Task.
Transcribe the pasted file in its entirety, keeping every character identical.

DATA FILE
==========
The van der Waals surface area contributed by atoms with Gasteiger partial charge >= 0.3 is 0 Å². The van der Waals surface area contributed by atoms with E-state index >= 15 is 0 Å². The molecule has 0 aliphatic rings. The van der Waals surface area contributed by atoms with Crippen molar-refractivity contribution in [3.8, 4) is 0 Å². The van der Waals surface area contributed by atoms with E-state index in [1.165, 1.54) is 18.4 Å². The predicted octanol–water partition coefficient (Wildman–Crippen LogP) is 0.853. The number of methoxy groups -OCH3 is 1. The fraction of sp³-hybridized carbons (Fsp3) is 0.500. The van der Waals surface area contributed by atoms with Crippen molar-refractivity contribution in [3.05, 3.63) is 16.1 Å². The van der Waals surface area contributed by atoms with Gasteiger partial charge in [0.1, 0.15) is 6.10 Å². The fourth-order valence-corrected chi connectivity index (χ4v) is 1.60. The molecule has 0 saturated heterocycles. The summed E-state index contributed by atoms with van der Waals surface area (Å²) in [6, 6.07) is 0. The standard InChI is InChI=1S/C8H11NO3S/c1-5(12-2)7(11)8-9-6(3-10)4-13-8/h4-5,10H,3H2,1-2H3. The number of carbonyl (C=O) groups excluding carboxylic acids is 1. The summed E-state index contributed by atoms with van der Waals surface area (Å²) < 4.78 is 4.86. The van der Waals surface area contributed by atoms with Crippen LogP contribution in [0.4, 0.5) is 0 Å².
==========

The van der Waals surface area contributed by atoms with Gasteiger partial charge >= 0.3 is 0 Å². The van der Waals surface area contributed by atoms with E-state index >= 15 is 0 Å². The molecule has 0 aliphatic rings. The van der Waals surface area contributed by atoms with Crippen molar-refractivity contribution in [3.8, 4) is 0 Å². The van der Waals surface area contributed by atoms with E-state index in [1.165, 1.54) is 18.4 Å². The predicted octanol–water partition coefficient (Wildman–Crippen LogP) is 0.853. The number of methoxy groups -OCH3 is 1. The fraction of sp³-hybridized carbons (Fsp3) is 0.500. The van der Waals surface area contributed by atoms with Crippen molar-refractivity contribution in [3.05, 3.63) is 16.1 Å². The van der Waals surface area contributed by atoms with Gasteiger partial charge in [0.1, 0.15) is 6.10 Å². The fourth-order valence-corrected chi connectivity index (χ4v) is 1.60. The molecule has 0 saturated heterocycles. The summed E-state index contributed by atoms with van der Waals surface area (Å²) in [6, 6.07) is 0. The standard InChI is InChI=1S/C8H11NO3S/c1-5(12-2)7(11)8-9-6(3-10)4-13-8/h4-5,10H,3H2,1-2H3. The number of carbonyl (C=O) groups excluding carboxylic acids is 1. The summed E-state index contributed by atoms with van der Waals surface area (Å²) < 4.78 is 4.86. The van der Waals surface area contributed by atoms with Crippen LogP contribution in [0.4, 0.5) is 0 Å².